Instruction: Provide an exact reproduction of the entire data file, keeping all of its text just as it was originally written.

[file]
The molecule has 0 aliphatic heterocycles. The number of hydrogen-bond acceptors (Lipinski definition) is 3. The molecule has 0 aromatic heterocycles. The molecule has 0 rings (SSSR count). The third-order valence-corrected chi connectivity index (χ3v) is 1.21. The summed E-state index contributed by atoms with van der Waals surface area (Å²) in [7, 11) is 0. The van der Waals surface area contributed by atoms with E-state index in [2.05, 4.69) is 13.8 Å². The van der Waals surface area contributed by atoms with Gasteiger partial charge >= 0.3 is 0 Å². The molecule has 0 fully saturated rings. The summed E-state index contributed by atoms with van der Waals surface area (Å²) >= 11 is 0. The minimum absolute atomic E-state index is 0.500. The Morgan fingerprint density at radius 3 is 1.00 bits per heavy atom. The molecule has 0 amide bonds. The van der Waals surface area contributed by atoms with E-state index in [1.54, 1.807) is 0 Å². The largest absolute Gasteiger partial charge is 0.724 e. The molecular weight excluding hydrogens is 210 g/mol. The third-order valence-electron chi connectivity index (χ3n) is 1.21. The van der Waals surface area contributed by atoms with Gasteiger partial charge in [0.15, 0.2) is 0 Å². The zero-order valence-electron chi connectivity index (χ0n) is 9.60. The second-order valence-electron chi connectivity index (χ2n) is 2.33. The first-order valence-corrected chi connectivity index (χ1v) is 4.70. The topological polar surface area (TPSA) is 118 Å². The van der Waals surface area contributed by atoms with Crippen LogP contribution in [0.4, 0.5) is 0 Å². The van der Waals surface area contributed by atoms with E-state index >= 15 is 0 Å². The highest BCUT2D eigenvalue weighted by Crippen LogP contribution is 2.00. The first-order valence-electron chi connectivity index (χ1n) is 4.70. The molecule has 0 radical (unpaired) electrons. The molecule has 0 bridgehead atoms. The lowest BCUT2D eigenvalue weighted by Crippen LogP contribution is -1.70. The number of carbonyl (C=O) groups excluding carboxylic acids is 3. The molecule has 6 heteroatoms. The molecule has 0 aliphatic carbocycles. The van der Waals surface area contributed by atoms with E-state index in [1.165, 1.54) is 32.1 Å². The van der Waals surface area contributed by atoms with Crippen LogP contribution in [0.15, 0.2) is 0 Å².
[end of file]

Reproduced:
The molecule has 0 aliphatic heterocycles. The number of hydrogen-bond acceptors (Lipinski definition) is 3. The molecule has 0 aromatic heterocycles. The molecule has 0 rings (SSSR count). The third-order valence-corrected chi connectivity index (χ3v) is 1.21. The summed E-state index contributed by atoms with van der Waals surface area (Å²) in [7, 11) is 0. The van der Waals surface area contributed by atoms with E-state index in [2.05, 4.69) is 13.8 Å². The van der Waals surface area contributed by atoms with Gasteiger partial charge >= 0.3 is 0 Å². The molecule has 0 fully saturated rings. The summed E-state index contributed by atoms with van der Waals surface area (Å²) >= 11 is 0. The minimum absolute atomic E-state index is 0.500. The Morgan fingerprint density at radius 3 is 1.00 bits per heavy atom. The molecule has 0 amide bonds. The van der Waals surface area contributed by atoms with E-state index in [1.54, 1.807) is 0 Å². The largest absolute Gasteiger partial charge is 0.724 e. The molecular weight excluding hydrogens is 210 g/mol. The third-order valence-electron chi connectivity index (χ3n) is 1.21. The van der Waals surface area contributed by atoms with Gasteiger partial charge in [0.15, 0.2) is 0 Å². The zero-order valence-electron chi connectivity index (χ0n) is 9.60. The second-order valence-electron chi connectivity index (χ2n) is 2.33. The first-order valence-corrected chi connectivity index (χ1v) is 4.70. The topological polar surface area (TPSA) is 118 Å². The van der Waals surface area contributed by atoms with Crippen LogP contribution in [0.4, 0.5) is 0 Å². The van der Waals surface area contributed by atoms with E-state index >= 15 is 0 Å². The highest BCUT2D eigenvalue weighted by Crippen LogP contribution is 2.00. The first-order valence-electron chi connectivity index (χ1n) is 4.70. The molecule has 0 radical (unpaired) electrons. The molecule has 0 bridgehead atoms. The lowest BCUT2D eigenvalue weighted by Crippen LogP contribution is -1.70. The number of carbonyl (C=O) groups excluding carboxylic acids is 3. The molecule has 6 heteroatoms. The molecule has 0 aliphatic carbocycles. The van der Waals surface area contributed by atoms with E-state index in [1.165, 1.54) is 32.1 Å². The van der Waals surface area contributed by atoms with Crippen LogP contribution in [0.15, 0.2) is 0 Å².